The 5 November 2020 issue of Weekly Famitsu includes a 25th anniversary commemorative interview on Tactics Ogre with some of the original developers who worked on the game: Director, writer and game designer Matsuno Yasumi, art director Minagawa Hiroshi, and music composer Sakimoto Hitoshi. Though unable to participate in the interview, illustrator Yoshida Akihiko also answered several questions outside of it.
The Precursor to Final Fantasy Tactics
Originally released in 1995, Tactics Ogre was an SRPG created by Quest for the SNES. Tactics Ogre saw great popularity, and became a defining game for the genre. Core members of the development team went on to create Final Fantasy Tactics, which was released two years later, and is a spiritual successor to Tactics Ogre. Quest was purchased by Square in 2002, and Final Fantasy has included references that suggest that the world of Final Fantasy Tactics (Ivalice Alliance) might be connected to that of Tactics Ogre (Ogre Battle Saga).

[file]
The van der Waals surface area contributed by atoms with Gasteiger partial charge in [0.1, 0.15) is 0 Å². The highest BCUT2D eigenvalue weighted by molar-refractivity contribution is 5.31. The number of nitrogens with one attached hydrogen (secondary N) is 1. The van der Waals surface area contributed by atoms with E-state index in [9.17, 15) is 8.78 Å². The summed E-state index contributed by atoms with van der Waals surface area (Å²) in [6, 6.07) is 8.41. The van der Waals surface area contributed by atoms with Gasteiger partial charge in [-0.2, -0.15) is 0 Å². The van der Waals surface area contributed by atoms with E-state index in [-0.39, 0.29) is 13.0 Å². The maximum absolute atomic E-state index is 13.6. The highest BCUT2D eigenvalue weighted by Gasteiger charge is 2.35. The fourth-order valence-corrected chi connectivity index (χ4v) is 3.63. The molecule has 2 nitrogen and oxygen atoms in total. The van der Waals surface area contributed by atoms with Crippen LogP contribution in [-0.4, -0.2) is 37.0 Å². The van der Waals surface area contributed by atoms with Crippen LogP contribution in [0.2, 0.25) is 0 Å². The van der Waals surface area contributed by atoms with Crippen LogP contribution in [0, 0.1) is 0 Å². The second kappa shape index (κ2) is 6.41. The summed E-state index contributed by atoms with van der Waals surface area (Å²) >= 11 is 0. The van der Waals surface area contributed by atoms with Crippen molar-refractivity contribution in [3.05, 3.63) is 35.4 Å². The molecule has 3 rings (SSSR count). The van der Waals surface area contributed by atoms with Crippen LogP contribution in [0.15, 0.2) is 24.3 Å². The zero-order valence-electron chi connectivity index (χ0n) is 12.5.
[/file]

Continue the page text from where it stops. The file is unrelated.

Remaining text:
Also see: Final Fantasy Tactics’ Ending Explained: Ramza’s Fate and the Return to Ivalice
The interviewer begins with pointing out how the first proposal document already had a drawing of island of Valeria, and asks Matsuno about his creation process: Whether he starts with the world, or the characters. Matsuno says that he is actually bad at starting with characters, and has to first think of the history of the world, and then decide on which part of that history to write about, which is how he handled working on the Ogre Battle Saga.